Best Raan in Mumbai – Raan baby Raan!

Raan lovers unite!

Red meat lovers are divided into 3 distinct camps. While they will cross over momentarily into rival territory, the hearth and home where they come home to roost (no roosters for these fanatics!) is clearly the meat that’s the love of their lives. The Pork loyalists with their fascination for ribs and bellies. The beef tenderloin and rib-eye lovers. And the lamb and mutton lovers devoted to chaanp (ribs), nalli (shanks). And the king of them all, Raan – leg of lamb!

Raan biryani - Neel

The art of cooking a leg of lamb

Raan is not the tenderest cut of meat. And cooking it till it is fall-of-the bone, meltingly tender is a true art. The list below is my favourite go-to-places for a well-done leg of lamb. Though I must admit that being of the Bengali faith, I love to suck out all the marrow of nallis (life). After having chewed the bones to shreds. This is of course inspired by Thoreau. And reinforced by Robin Williams as he urges his students to ‘Carpe diem’ and ‘Suck the marrow out of life’ (in Dead Poet’s Society).

The list

The first 5 slots are taken up by the ITC group which seems to have comprehensively cracked the code.

  1. Bukhara, ITC Maurya Delhi  – the source!
  2. Sikandari Raan at the Royal Afghan, ITC Windsor Bengaluru – the poolside in the winter lends an extra oomph
  3. Peshawari, ITC Maratha, Sikandari version
  4. Dum ki Raan at Dum Pukt, ITC Maratha – redolent with dark rum, onions, pickled garlic and cheese
  5. Dum ki raan at Kebabs & Curries, ITC Central
  6. Raan-e-Sikandari at Punjab Grill – at a much better price point compared to ITC and the meat almost seems to melt in the mouth
  7. Sikanderi Raan (Raan-e-Changezi in some outlets) at Neel – the Raan musellam biryani no longer finds favour in the new menu. The amazing Nalli kabas and Taar Korma have also bitten the dust in the new menu – I am heartbroken. Nalli Nihari just does not cut it
  8. Raan biryani at Persian darbaar – Quantity gets primacy over Quality
  9. Sikandari raan at Jafferbhai – way more oily and spicy than the others
  10. Nine types at Shalimar – at last count, including the ghastly Chinese ones

To be tested

Milk braised Kashmiri one at Bombay Canteen – to be sampled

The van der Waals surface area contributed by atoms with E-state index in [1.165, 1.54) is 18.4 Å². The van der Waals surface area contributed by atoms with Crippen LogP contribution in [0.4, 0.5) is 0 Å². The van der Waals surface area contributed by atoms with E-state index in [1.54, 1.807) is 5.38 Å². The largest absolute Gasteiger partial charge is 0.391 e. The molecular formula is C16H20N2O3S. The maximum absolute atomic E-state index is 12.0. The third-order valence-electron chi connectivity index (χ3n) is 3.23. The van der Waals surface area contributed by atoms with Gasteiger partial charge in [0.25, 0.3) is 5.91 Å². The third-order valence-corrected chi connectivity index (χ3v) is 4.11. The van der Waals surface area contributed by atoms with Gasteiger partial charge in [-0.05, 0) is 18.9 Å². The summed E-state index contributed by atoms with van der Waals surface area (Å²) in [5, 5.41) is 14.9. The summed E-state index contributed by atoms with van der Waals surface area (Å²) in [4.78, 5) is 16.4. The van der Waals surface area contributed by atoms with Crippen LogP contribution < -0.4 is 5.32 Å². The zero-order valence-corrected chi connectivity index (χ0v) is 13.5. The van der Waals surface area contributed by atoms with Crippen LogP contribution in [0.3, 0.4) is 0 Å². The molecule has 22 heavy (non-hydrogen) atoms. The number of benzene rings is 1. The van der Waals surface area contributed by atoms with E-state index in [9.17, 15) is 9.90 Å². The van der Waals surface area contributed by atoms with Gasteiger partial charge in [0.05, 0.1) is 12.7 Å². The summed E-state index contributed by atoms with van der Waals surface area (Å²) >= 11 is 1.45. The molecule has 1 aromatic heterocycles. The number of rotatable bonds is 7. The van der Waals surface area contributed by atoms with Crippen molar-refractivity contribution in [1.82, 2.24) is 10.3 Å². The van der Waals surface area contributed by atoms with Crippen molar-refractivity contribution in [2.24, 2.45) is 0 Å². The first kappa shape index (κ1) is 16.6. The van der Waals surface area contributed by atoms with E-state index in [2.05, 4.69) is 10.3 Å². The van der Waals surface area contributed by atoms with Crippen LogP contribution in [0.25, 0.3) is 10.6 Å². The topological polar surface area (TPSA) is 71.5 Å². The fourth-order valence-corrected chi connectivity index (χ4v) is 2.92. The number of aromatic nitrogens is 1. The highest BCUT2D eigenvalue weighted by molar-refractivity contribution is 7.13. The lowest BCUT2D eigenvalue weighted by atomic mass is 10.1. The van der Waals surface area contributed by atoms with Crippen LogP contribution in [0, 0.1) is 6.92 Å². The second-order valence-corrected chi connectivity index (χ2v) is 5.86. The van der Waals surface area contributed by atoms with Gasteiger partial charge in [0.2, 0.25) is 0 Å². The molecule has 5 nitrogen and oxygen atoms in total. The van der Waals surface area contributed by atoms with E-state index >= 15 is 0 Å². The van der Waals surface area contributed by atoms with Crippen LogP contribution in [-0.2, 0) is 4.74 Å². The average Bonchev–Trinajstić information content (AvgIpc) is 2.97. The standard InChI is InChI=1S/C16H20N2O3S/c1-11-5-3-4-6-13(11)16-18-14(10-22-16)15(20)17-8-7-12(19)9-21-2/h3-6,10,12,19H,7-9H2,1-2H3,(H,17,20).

Raan masala at Bohri kitchen – to be sampled

Raan-e-Sikandari at Kakori House – to be sampled

Raan-e-Haqq at Café Haqq se – to be sampled

Khyber Raan at Khyber (where else!) – legendary, to be sampled

The Goddess

Even the thought of cooking this complex dish can be quite intimidating. But Madhur Jaffrey, the original Goddess of Indian cooking shows the way. So, I have rarely gone astray following any of her recipes. I picked her Masaledar Raan recipe in her ‘Indian Cooking’ book to try my hand at cooking it at home. She makes this tough task seem childishly facile.

Madhur Jaffrey

Butcher versus Supermarket

No prizes for guessing who wins this contest! If you buy your meat in styrofoam containers from an online delivery app then then you have a serious challenge. The first step would be to get the Raan cut, cleaned and ready to be cooked from your butcher.

How to

The next step is to make a paste of onions, garlic, ginger and green chillies.  Mix the cumin, coriander, cayenne, garam masala and salt into the yoghurt. Rub both the pastes into the leg of lamb. The yoghurt and masalas tenderize the meat when left for 24 hours in the fridge. Post that, the meat is allowed to come to room temperature. And then a tempering of whole spices is poured over the leg.

The meat is baked in the oven, covered for about 1.5 hours. And then uncovered for about 45 minutes. Rest the meat and spoon-off the fat. Then, reduce the sauce on the stove-top in case it’s not thick enough. Or simply sieve the sauce and serve alongside the leg of lamb. You can’t but help that sense of pride when you serve up this seemingly complex dish. And wait for the inevitable compliments – mission accomplished!

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